Christmas Day feasting can leave you feeling tired, bloated and heavy, but it is possible to enjoy festive fare without the food hangover. Try these simple tweaks from our dietitians.
For many of us, Christmas feasting turns into uncomfortable bloating and fatigue. Some experts estimate that average calorie intakes on December 25 spike from 1,500 to 2,200 calories to a whopping 3,000 to 6,000 calories (that far exceeds the body’s energy needs). Unsurprisingly, it’s reported that the average Australian gains an estimated 0.8 to 1.5kg during the festive season. However, a festive food or weight blowout is not inevitable. Try these dietitian-approved holiday tips.
- Set the agenda. It sounds counterintuitive to eat before the Christmas feast. After all, isn’t it wise to save your calories for the buffet? But how you start your Christmas day diet may determine your intake for the entire day. If you skip breakfast and arrive at lunch starving, you’re less likely to serve moderate portions and more likely to choose high-energy options (when we’re hungry, it’s difficult to exercise considered judgment). Starvation, or even a short-term caloric deficit, can promote overeating and even bingeing. On Christmas morning, try a light breakfast comprising protein and low-GI carbohydrates (think Greek yoghurt and berries).
- Start and stop. It’s easy to make six trips to the trestle, reloading your plate each time. Before you know it, you’ve got ‘food amnesia’ and have forgotten quite how much you’ve eaten. Treat Christmas like a regular day and fill your plate with the same amount you ordinarily would for a main meal. Try to sit down and eat it mindfully rather than walking around. Once you’re finished, stop. Sure, it IS a special occasion and you may wish to have dessert such as a piece of pudding or a mince pie. Again, make it a moderate portion and then rest until the next main meal time. To prohibit mindless grazing, consider encouraging others to move away from the food area and engage in other activities such as present opening, backyard cricket or festive games.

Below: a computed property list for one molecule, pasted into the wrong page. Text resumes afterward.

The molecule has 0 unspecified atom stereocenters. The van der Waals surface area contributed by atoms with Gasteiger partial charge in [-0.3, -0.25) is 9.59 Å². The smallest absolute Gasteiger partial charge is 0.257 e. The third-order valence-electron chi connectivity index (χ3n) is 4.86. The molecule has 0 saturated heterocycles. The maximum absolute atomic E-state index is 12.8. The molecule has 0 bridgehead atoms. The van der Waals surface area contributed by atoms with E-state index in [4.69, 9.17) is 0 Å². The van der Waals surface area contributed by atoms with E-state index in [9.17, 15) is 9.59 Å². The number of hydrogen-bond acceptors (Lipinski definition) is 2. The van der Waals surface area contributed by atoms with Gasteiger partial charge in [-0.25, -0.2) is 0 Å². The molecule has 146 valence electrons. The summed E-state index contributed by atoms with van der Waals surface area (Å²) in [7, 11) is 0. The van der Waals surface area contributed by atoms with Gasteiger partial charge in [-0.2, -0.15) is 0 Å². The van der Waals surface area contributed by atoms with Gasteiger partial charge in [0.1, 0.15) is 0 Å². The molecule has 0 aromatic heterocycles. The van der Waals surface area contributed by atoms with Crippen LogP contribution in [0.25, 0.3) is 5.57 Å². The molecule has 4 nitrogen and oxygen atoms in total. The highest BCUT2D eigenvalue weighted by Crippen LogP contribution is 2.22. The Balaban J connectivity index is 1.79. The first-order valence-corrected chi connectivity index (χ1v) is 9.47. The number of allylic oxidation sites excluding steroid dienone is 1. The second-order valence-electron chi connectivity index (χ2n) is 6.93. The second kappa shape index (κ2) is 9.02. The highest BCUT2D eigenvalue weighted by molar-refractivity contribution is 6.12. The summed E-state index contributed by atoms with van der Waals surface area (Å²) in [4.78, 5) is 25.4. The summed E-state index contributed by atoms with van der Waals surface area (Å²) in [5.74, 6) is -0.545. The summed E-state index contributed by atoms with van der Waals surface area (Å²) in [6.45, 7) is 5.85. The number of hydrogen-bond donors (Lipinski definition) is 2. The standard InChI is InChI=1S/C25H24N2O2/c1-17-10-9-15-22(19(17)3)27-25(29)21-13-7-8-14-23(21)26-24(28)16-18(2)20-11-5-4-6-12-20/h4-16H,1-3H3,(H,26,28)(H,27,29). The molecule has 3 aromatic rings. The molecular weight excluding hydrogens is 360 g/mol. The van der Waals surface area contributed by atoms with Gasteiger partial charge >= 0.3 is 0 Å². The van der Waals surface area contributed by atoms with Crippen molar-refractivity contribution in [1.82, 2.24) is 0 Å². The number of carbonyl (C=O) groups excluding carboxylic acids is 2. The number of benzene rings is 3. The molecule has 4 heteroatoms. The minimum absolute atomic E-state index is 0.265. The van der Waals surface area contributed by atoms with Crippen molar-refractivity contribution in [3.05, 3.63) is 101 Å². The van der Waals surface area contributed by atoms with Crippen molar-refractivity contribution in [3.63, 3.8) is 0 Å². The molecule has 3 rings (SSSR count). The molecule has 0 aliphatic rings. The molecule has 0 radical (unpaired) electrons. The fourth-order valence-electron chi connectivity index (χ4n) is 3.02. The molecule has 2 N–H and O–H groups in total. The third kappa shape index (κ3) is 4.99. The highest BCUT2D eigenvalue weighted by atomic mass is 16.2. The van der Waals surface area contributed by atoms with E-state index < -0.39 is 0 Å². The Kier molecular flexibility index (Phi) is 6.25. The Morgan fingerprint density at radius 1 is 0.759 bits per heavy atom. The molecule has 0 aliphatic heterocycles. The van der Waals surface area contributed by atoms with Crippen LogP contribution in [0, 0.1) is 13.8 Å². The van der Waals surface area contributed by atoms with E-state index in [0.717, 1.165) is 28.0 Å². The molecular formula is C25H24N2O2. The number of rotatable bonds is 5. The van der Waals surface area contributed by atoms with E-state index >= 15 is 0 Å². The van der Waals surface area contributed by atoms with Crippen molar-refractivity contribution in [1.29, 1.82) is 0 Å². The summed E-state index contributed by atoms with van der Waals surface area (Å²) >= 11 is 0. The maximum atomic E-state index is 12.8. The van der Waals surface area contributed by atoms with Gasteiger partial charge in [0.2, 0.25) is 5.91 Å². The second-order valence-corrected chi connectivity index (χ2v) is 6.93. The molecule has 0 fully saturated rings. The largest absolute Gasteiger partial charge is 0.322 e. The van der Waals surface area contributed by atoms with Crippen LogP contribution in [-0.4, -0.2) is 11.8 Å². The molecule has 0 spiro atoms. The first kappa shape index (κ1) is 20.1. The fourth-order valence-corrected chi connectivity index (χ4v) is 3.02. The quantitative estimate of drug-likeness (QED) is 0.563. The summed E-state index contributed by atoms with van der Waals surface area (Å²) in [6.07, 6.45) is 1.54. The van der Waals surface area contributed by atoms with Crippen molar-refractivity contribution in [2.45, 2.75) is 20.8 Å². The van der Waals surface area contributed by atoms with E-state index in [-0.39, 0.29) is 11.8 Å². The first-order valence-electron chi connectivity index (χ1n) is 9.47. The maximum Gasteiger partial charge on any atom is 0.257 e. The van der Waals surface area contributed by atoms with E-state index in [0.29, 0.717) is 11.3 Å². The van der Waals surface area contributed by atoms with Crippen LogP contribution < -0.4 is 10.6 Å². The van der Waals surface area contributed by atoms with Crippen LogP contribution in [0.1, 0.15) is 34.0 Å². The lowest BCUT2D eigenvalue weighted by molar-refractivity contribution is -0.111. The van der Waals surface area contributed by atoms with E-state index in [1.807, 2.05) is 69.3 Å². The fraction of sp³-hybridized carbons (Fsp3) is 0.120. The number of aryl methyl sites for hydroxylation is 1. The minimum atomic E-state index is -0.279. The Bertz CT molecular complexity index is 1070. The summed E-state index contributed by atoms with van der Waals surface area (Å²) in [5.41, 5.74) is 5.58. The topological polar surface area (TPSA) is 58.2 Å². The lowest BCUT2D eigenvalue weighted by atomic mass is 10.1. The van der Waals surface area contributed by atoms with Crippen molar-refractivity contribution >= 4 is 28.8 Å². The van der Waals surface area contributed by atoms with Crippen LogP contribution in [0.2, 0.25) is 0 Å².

- Strategise. Portions and proportions are important to ensure that you feel and stay full. Protein and fibre help to turn off appetite switches. Aim for a mix of lean protein (if it’s turkey or chicken, avoid the skin), wholegrain (not white) carbs and salad or veggies. If you feel like loading your plate, add more of the leafy stuff (also known as ‘crowding’, as you’re crowding out high-fat, high-kilojoule items). This will make you feel like you’re feasting and the chewing will help you to feel full, but you won’t feel ‘stuffed’ or bloated. Sipping water between mouthfuls is another helpful tactic.
- Skip the skin. Christmas favourites can be surprisingly healthy and great sources of satiating protein. The trap is often in the skin, which can add significant saturated fat (think chicken skin and pork crackling). Aim for lean, inside slices of turkey or pork or choose seafood such as fish, prawns or smoked salmon, which has the bonus of being rich in Omega-3s.
- Stick with it. It may be tempting to balance out an indulgent Christmas day with a knee-jerk ‘diet’ or ‘detox’, especially if the scales show an extra kg or two. However, before you panic, bear in mind that a single day of caloric excess is unlikely to increase body mass. More likely, any weight gain is likely to be temporary water weight caused by greater-than-usual intakes of carbohydrates and sodium. Moreover, restricting your intake is likely to result in an erratic pattern of under- and over-eating (false economy). Instead, focus on continuing to eat regular, balanced meals, prioritising fresh foods. Make a point of staying hydrated by drinking plenty of water and avoiding or minimising caffeinated beverages and alcohol.
If you’re looking to follow up Christmas with a healthy eating overhaul, consider a new year consultation with an accredited practising dietitian (APD), who can provide personalised advice to suit your lifestyle and set you up for optimal health.